Behind the iron gates of Baabda Women's Prison north of the Lebanese capital of Beirut, a play is being performed in one of its small rooms.
"Scheherazade in Baabda" is based on "One Thousand and One Nights" but with a twist: it features personal accounts by the inmates who share their experiences on a range of topics, from drugs to sexual abuse, forced marriage and domestic violence. Thirteen women participated using various genres, including monologues and song.
Director Zeina Daccache scripted the play in bid to rehabilitate the inmates.
"From observations alone one can tell the difference this project has made. Even the prison director told me that the inmates have more energy, they are not nagging as much. When you are in a prison, what do you think about? You think about the next court hearing, family, freedom, wanting to leave. However, after drama therapy, inmates started to discover things about themselves. The prisoner who used to say that everything was her fault is now reconsidering and saying maybe she can improve," she said.
During the performance, women told stories of sexual abuse at a young age and having to keep it a secret, about being forced to marry a man old enough to be her uncle and one spoke about adultery, which is a crime under Lebanese law.
"The women themselves wrote the script of this play using material from their past; true stories, their dreams, messages for society regarding women, prison and violence against women, which many of them have endured. The play is the outcome of 10 months of work with the women during therapy and the play is now being performed inside the prison," she said.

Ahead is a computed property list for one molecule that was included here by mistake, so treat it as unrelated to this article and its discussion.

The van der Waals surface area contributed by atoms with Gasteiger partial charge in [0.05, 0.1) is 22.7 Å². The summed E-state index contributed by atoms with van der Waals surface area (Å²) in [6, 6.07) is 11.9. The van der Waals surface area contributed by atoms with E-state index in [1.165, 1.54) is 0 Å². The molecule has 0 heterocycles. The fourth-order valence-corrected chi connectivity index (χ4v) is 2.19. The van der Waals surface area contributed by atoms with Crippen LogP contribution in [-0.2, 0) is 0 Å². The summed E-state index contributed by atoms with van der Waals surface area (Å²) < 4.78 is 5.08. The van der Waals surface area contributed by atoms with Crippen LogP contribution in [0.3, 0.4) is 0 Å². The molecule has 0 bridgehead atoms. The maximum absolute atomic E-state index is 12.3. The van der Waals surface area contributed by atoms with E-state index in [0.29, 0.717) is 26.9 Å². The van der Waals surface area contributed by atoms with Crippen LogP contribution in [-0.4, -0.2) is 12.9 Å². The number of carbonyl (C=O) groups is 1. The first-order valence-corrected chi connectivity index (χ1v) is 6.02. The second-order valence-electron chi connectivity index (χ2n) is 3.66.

Daccache started working in drama therapy in prisons in 2009 with her first play, "12 Angry Lebanese" performed by male inmates in Roumieh.
"Scheherazade in Baabda", which runs until May 12, is open to members of the government, parliament and judiciary, staff of United Nations organization, diplomats and members of human rights and non-profit organizations, as well as and teachers in theatre, law, social studies and psychology. It is also open to families of inmates and the media, all of whom have to reserve seats to the show. The inmates perform three times a week.
Baabda Prison houses 80 inmates, many of whom are pending sentences, an issue also portrayed in the play. While the Lebanese judiciary system has been criticized by inmates and rights groups for being too slow in deciding on a sentence for a prisoner, the government recently agreed to decrease a year's sentence to 9 months, meaning some of the inmates could be released earlier under the new term.